Case of Northumberland baby who suffered 'life-changing injuries’ sparks pioneering new project focusing on prospective fathers

A prospective fathers project, a national first, has been embedded in Northumberland after a baby ‘suffered significant and life-changing injuries’.

By Ben O'Connell
Friday, 4th December 2020, 2:10 pm
Updated Friday, 4th December 2020, 2:11 pm
Northumberland's County Hall in Morpeth.
Northumberland's County Hall in Morpeth.

The first annual report of the Northumberland Strategic Safeguarding Partnership (NSSP), although it actually covers the 18 months from April 2019 to September 2019, was presented to the county council’s family and children’s services committee on Thursday, December 4.

It covers the period when the NSSP was launched to replace the previous Northumberland Safeguarding Children Board, and the new ‘streamlined partnership’ had five priorities in 2019-20 – early help; neglect; working with fathers; voice of the child; domestic violence – with progress being made on all five.

For example, figures show that there were 4,584 referrals made to the four early help hubs in 2019-20, up from 2,689 the year before.

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In relation to working with fathers, the report highlights the Sharing Information Regarding Safeguarding (SIRS) pilot, which was launched following a serious care review after a baby in Northumberland ‘suffered significant and life-changing injuries which were felt to be non-accidental in nature’.

This review had found that services were ‘unaware of key relevant background information regarding the baby’s father and that this information could have been instrumental in safeguarding her.’

The report added: ‘The aim of the SIRS pilot was to gather information for prospective fathers which may impact on their parenting ability to identify safeguarding concerns, implement correct pathways of care, and provide additional support or escalation proportionate to the concern in order to safeguard the unborn.

‘This is the first project of this nature in the UK; other areas rely solely on maternal and paternal self-report (which this pilot has evidenced is not always honest).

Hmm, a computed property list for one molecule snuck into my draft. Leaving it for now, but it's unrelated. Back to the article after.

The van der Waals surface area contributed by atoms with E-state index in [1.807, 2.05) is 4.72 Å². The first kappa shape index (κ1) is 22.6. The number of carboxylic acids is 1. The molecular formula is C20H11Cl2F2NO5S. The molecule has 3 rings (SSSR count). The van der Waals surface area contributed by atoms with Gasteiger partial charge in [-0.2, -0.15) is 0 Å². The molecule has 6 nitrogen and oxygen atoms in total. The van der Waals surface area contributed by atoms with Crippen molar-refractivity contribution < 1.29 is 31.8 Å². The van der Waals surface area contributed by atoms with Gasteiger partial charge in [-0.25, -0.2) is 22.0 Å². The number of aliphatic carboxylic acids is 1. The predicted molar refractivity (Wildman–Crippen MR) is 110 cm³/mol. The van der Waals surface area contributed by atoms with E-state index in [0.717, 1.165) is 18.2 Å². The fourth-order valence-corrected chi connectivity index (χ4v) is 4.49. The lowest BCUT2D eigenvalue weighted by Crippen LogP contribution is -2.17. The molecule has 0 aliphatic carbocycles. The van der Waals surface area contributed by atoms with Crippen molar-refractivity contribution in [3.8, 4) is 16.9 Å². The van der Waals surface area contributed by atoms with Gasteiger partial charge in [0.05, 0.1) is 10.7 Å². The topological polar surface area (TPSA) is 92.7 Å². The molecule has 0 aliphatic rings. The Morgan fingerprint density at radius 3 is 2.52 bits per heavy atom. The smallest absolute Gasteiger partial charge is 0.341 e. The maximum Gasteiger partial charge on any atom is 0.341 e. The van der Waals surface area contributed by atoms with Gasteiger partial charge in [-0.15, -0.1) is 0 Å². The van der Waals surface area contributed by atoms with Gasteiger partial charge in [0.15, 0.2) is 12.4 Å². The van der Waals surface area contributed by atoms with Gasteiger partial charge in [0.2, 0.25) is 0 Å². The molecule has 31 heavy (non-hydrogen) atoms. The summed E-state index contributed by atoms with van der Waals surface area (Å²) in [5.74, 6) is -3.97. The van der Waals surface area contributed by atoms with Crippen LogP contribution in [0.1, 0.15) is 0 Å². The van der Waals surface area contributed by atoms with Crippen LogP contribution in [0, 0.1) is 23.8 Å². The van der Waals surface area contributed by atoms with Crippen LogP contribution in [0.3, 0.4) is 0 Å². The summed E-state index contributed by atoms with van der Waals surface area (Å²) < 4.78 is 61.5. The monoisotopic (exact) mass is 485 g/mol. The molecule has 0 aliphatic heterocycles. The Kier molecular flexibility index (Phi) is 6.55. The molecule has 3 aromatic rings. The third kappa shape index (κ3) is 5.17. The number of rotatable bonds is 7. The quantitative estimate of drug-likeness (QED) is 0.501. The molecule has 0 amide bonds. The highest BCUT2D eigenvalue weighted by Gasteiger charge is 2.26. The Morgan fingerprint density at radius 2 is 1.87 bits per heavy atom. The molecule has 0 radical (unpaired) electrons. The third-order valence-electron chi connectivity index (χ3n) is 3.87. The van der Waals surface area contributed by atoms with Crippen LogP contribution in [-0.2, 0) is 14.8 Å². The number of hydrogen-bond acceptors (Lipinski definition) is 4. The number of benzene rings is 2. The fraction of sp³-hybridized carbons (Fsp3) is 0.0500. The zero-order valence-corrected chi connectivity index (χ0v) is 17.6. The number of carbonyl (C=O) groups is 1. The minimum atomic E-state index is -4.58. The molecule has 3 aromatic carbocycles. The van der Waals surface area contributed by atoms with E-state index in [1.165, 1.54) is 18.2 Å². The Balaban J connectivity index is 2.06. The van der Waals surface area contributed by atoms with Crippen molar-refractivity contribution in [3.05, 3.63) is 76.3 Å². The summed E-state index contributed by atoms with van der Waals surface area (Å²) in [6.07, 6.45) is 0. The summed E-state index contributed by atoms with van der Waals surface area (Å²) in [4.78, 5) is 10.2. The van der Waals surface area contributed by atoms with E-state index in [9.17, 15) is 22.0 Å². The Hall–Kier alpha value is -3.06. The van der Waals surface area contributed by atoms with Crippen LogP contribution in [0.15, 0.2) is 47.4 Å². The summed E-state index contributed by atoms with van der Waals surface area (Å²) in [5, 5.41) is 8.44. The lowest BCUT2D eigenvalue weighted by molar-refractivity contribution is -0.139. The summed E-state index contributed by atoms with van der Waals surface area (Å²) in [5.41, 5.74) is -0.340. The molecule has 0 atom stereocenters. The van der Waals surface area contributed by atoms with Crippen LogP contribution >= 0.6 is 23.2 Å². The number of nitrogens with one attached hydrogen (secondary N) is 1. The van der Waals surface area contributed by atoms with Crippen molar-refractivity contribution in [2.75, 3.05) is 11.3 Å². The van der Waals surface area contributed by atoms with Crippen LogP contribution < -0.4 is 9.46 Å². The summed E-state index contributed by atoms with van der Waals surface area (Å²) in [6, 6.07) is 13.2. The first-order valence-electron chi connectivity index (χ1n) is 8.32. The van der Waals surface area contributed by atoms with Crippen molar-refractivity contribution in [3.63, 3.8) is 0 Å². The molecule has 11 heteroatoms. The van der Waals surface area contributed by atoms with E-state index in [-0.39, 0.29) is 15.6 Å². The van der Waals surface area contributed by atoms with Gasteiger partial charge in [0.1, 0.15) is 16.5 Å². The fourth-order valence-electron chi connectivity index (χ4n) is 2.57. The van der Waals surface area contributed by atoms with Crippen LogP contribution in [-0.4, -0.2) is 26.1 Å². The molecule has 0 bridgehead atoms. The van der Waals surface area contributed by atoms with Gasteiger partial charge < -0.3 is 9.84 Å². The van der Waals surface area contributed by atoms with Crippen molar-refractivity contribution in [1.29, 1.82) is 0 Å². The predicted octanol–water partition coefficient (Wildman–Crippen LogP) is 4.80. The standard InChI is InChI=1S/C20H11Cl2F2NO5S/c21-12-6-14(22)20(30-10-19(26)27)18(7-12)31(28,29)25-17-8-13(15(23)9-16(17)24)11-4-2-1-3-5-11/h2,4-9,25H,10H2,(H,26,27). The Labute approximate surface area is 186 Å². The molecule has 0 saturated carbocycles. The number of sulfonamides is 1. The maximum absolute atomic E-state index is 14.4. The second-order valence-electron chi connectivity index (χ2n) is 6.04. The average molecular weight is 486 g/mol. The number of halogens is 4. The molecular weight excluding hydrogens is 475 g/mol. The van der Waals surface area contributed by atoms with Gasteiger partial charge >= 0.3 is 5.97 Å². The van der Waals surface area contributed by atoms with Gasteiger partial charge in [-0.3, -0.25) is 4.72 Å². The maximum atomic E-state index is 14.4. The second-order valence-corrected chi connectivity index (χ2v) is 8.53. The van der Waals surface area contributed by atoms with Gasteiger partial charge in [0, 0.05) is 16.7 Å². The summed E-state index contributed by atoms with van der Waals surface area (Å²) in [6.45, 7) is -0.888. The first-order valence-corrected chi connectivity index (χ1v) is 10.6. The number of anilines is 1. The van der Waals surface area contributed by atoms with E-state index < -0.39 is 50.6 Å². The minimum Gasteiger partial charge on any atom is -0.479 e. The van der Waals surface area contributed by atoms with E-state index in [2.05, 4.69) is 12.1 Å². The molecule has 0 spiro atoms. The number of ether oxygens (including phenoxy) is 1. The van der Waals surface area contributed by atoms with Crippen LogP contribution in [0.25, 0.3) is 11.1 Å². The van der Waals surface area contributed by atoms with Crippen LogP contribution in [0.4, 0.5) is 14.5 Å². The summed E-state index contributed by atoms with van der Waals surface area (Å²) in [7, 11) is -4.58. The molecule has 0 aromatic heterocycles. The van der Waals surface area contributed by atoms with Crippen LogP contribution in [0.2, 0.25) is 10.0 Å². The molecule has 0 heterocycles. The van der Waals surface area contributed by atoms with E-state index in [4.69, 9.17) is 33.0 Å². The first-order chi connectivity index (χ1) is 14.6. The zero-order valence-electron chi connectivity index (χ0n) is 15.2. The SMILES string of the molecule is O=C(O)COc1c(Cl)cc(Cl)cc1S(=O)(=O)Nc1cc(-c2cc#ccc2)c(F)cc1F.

‘The pilot demonstrated that professionals must maintain a healthy scepticism and respectful uncertainty to see beyond what may be being presented by parents.

‘Professional curiosity, good information sharing with a ‘think family’ approach has resulted in the right information being available to provide robust assessment of risk and inform appropriate levels of intervention to prevent harm.’

Paula Mead, the NSSP’s independent chair, told the meeting: “We have made sufficient progress (on the five priorities) to look at some new priorities going forward.

“However, we still have a way to go with neglect, because that is still the major cause of children requiring child protection plans. We need to get under the skin of that really, so I’ve asked the IROs (independent reviewing officers) to do an audit to find out what it is about neglect that we really need to focus on, because it’s a big heading.”

In 2019-20, neglect was responsible for almost half (46%) of the children in Northumberland being placed on child protection plans. These are put in place when a child is regarded to be suffering, or likely to suffer, significant harm.

Ms Mead said: “Domestic violence was one of the things we were watching very closely over the last year, which you’ll all be aware is something of potential concern."

“The police have been really helpful in terms of feeding back on that. It is a big issue and a hidden issue, however, the police feel that the numbers haven’t gone up, but – and this is anecdotal – there is some indication that the seriousness of the domestic abuse has increased over the lockdown periods.”

She added: “That’s something we are going to continue to keep an eye on in so far as it affects children and the family. That will remain a priority, as will neglect, over the next year.”

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